Observatorio IA - artículo

Artificial intelligence (AI) is progressing rapidly, and companies are shifting their focus to developing generalist AI systems that can autonomously act and pursue goals. Increases in capabilities and autonomy may soon massively amplify AI’s impact, with risks that include large-scale social harms, malicious uses, and an irreversible loss of human control over autonomous AI systems. Although researchers have warned of extreme risks from AI (1), there is a lack of consensus about how to manage them. Society’s response, despite promising first steps, is incommensurate with the possibility of rapid, transformative progress that is expected by many experts. AI safety research is lagging. Present governance initiatives lack the mechanisms and institutions to prevent misuse and recklessness and barely address autonomous systems. Drawing on lessons learned from other safety-critical technologies, we outline a comprehensive plan that combines technical research and development (R&D) with proactive, adaptive governance mechanisms for a more commensurate preparation.
Este recurso educativo está centrado en la aplicación de la Inteligencia Artificial en los contextos educativos, especialmente de primaria y secundaria. En una era caracterizada por avances tecnológicos constantes, el sector educativo se enfrenta a la necesidad de adaptación e innovación. Aspira a servir como una guía que habilite a los docentes para integrar las tecnologías de Inteligencia Artificial en su práctica pedagógica. Se abordarán una serie de temáticas esenciales, comenzando con una introducción a la naturaleza de la Inteligencia Artificial, seguida de un análisis sobre los aspectos éticos y limitaciones inherentes a su uso. Se proporcionarán también pautas y recursos para el desarrollo de material didáctico, haciendo uso de IA generativa. En secciones subsiguientes, se tratará el arte de la interacción con sistemas de IA generativa, incluyendo técnicas para la formulación precisa de preguntas e instrucciones. Además, se tratarán métodos para la creación de contenido educativo asistido por IA, cubriendo aspectos como la evaluación y retroalimentación, el seguimiento del progreso académico y la gestión del aula. También se presentará una compilación de herramientas y recursos tecnológicos diseñados para asistir a los docentes en la implementación práctica de la IA en los entornos educativos.
Comenzamos el artículo con la pregunta que le da título: ¿la Inteligencia Artificial sustituirá a los docentes?. Seguro que todos nos los hemos planteado alguna vez, especialmente en este último año y pico. Y es una pregunta que se hacen numerosos colectivos profesionales. ¿Hasta qué punto nuestros puestos de trabajo están en riesgo por la Inteligencia Artificial?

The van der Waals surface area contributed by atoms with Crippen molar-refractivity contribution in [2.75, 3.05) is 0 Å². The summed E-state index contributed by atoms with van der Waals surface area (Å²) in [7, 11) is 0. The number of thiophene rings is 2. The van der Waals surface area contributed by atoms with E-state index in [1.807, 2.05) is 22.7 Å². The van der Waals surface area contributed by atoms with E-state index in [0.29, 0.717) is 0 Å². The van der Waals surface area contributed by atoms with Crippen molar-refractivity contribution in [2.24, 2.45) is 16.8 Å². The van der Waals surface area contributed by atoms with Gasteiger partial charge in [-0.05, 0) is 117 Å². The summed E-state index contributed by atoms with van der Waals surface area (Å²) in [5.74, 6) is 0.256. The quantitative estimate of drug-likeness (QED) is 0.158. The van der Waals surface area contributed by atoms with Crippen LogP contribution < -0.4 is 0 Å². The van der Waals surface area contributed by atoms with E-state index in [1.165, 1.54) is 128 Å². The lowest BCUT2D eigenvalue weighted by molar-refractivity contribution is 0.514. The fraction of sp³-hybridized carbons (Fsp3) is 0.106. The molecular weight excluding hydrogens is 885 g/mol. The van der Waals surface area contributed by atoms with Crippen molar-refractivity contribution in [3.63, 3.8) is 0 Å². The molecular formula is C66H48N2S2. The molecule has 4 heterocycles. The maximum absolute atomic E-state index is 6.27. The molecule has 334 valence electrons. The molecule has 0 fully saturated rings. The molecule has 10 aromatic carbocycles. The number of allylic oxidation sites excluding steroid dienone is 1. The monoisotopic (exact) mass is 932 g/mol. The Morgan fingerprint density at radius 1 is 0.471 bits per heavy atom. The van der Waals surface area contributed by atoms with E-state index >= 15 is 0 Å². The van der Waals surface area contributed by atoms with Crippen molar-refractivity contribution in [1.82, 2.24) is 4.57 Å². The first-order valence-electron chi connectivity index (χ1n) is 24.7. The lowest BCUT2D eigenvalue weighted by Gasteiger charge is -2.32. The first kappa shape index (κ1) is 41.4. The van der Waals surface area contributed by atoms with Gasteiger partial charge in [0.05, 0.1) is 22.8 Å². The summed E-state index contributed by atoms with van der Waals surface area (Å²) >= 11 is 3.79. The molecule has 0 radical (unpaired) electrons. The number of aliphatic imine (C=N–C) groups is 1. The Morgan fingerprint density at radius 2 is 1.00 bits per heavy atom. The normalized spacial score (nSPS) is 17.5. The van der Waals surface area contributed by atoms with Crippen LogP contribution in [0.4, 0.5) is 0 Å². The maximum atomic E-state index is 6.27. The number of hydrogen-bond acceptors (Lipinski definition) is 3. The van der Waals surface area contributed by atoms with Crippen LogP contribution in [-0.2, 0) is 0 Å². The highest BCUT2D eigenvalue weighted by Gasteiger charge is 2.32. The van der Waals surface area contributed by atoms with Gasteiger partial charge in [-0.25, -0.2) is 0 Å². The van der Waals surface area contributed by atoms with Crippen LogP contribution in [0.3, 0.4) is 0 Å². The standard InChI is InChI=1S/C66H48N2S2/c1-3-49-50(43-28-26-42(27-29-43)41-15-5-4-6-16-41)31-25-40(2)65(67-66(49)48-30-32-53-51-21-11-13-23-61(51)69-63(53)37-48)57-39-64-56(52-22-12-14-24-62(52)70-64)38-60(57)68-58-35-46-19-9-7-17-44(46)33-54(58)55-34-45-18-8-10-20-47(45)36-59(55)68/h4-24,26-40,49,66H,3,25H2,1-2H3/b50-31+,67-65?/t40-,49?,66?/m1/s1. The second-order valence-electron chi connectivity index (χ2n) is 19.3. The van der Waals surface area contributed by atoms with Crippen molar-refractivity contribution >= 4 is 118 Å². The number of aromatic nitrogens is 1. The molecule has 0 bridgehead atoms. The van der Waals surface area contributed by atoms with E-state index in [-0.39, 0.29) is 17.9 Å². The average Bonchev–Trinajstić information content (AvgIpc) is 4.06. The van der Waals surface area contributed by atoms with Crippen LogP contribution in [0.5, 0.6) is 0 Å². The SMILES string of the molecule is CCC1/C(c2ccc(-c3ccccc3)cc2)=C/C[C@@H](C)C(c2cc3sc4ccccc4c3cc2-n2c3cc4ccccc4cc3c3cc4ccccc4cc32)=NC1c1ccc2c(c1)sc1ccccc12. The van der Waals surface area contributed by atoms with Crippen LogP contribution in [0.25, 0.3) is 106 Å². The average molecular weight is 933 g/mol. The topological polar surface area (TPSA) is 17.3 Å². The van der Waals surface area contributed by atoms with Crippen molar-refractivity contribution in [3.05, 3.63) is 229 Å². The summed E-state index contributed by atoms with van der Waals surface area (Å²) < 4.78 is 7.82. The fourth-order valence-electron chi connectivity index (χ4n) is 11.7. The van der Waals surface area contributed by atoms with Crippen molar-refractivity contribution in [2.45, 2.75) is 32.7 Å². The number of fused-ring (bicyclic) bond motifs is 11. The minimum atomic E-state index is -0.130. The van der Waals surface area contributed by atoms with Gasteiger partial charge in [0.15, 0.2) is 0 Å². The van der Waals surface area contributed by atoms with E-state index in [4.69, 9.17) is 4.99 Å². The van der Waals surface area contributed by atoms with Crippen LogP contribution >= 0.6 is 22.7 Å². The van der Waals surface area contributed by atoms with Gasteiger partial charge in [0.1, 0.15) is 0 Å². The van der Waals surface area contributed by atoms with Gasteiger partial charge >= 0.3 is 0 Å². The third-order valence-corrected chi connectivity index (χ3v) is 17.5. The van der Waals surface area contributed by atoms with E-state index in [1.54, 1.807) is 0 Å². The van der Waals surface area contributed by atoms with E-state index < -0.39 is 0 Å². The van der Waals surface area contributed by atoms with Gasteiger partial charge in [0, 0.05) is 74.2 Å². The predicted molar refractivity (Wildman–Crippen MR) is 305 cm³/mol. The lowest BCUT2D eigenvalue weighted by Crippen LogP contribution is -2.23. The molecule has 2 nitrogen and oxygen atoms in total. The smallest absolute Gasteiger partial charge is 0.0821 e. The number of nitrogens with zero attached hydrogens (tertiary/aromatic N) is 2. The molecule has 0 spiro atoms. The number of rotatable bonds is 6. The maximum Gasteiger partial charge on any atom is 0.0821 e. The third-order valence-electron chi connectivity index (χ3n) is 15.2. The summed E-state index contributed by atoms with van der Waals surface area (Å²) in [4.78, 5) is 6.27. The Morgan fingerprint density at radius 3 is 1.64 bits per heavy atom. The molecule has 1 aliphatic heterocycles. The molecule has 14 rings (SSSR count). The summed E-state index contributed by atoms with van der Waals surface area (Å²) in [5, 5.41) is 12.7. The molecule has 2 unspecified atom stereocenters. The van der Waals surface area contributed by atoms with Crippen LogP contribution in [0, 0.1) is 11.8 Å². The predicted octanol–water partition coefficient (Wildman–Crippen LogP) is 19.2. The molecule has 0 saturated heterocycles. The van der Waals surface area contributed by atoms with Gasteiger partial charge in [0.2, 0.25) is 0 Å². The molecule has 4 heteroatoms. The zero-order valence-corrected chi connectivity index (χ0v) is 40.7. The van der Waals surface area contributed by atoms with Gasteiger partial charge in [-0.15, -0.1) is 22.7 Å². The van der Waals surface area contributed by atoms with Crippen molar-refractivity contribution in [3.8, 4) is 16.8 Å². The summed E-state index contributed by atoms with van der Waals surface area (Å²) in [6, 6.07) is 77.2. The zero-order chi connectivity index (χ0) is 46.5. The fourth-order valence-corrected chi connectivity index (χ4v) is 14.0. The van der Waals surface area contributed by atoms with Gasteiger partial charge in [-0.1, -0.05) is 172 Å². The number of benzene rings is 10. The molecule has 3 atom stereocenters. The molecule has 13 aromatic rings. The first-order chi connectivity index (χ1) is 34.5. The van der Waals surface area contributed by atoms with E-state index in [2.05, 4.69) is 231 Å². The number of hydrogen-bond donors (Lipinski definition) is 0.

A.I. tools like ChatGPT did not boost the frequency of cheating in high schools, Stanford researchers say. According to new research from Stanford University, the popularization of A.I. chatbots has not boosted overall cheating rates in schools. In surveys this year of more than 40 U.S. high schools, some 60 to 70 percent of students said they had recently engaged in cheating — about the same percent as in previous years, Stanford education researchers said.
Eric W. Dolan PsyPost (15/12/2023)
Artificial intelligence chatbots exhibits similar biases to humans, according to new research published in Proceedings of the National Academy of Sciences of the United States of America (PNAS). The study suggests that AI tends to favor certain types of information over others, reflecting patterns seen in human communication. The motivation behind this research lies in the burgeoning influence of large language models like ChatGPT-3 in various fields. With the wide application of these AI systems, understanding how they might replicate human biases becomes crucial.
Stanford education scholars Victor Lee and Denise Pope discuss ongoing research into why and how often students cheat. The launch of ChatGPT and other artificial intelligence (AI) chatbots has triggered an alarm for many educators, who worry about students using the technology to cheat by passing its writing off as their own. But two Stanford researchers say that concern is misdirected, based on their ongoing research into cheating among U.S. high school students before and after the release of ChatGPT.  
The use of generative AI tools on campus is an excellent opportunity for technology and other leaders to provide guidance to students, faculty, and staff about how to navigate these new technological waters. In April 2023, we were involved in a panel with students at College Unbound. The conversation —"Generative AI and Higher Education: Disruption, Opportunities, and Challenges"— offered many different highlights, and the students brought rich thoughts, provocative considerations, and smart ideas, reinforcing the fact that discussions around what to do about generative AI (or about anything else, for that matter) are enhanced when students are involved. Toward the end of the panel conversation, Stan asked the students what they thought could be done to help faculty, students, and staff navigate the rise of AI. Essentially, he was curious to hear about the roles that technology and other leaders could fulfill. After thinking about their answers and engaging in further reflection, we came up with ten suggestions for how to step up and in to the generative AI discussion in higher education.